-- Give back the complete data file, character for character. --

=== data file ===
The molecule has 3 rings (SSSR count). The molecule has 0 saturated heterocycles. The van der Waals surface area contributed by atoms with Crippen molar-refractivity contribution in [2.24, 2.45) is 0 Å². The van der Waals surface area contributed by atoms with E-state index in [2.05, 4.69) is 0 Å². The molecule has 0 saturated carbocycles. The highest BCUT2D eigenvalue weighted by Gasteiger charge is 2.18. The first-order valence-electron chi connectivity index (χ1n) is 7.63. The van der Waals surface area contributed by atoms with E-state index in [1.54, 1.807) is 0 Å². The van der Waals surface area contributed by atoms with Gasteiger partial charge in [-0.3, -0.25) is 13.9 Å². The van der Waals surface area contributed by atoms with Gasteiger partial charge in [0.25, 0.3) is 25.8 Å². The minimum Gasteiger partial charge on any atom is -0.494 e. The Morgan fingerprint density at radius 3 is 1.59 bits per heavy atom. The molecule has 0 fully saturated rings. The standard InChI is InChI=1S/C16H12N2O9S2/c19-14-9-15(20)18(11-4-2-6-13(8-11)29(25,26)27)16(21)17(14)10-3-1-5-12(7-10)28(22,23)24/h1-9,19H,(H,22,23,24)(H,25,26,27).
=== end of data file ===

The molecule has 3 rings (SSSR count). The molecule has 0 saturated heterocycles. The van der Waals surface area contributed by atoms with Crippen molar-refractivity contribution in [2.24, 2.45) is 0 Å². The van der Waals surface area contributed by atoms with E-state index in [2.05, 4.69) is 0 Å². The molecule has 0 saturated carbocycles. The highest BCUT2D eigenvalue weighted by Gasteiger charge is 2.18. The first-order valence-electron chi connectivity index (χ1n) is 7.63. The van der Waals surface area contributed by atoms with E-state index in [1.54, 1.807) is 0 Å². The van der Waals surface area contributed by atoms with Gasteiger partial charge in [-0.3, -0.25) is 13.9 Å². The van der Waals surface area contributed by atoms with Gasteiger partial charge in [0.25, 0.3) is 25.8 Å². The minimum Gasteiger partial charge on any atom is -0.494 e. The Morgan fingerprint density at radius 3 is 1.59 bits per heavy atom. The molecule has 0 fully saturated rings. The standard InChI is InChI=1S/C16H12N2O9S2/c19-14-9-15(20)18(11-4-2-6-13(8-11)29(25,26)27)16(21)17(14)10-3-1-5-12(7-10)28(22,23)24/h1-9,19H,(H,22,23,24)(H,25,26,27).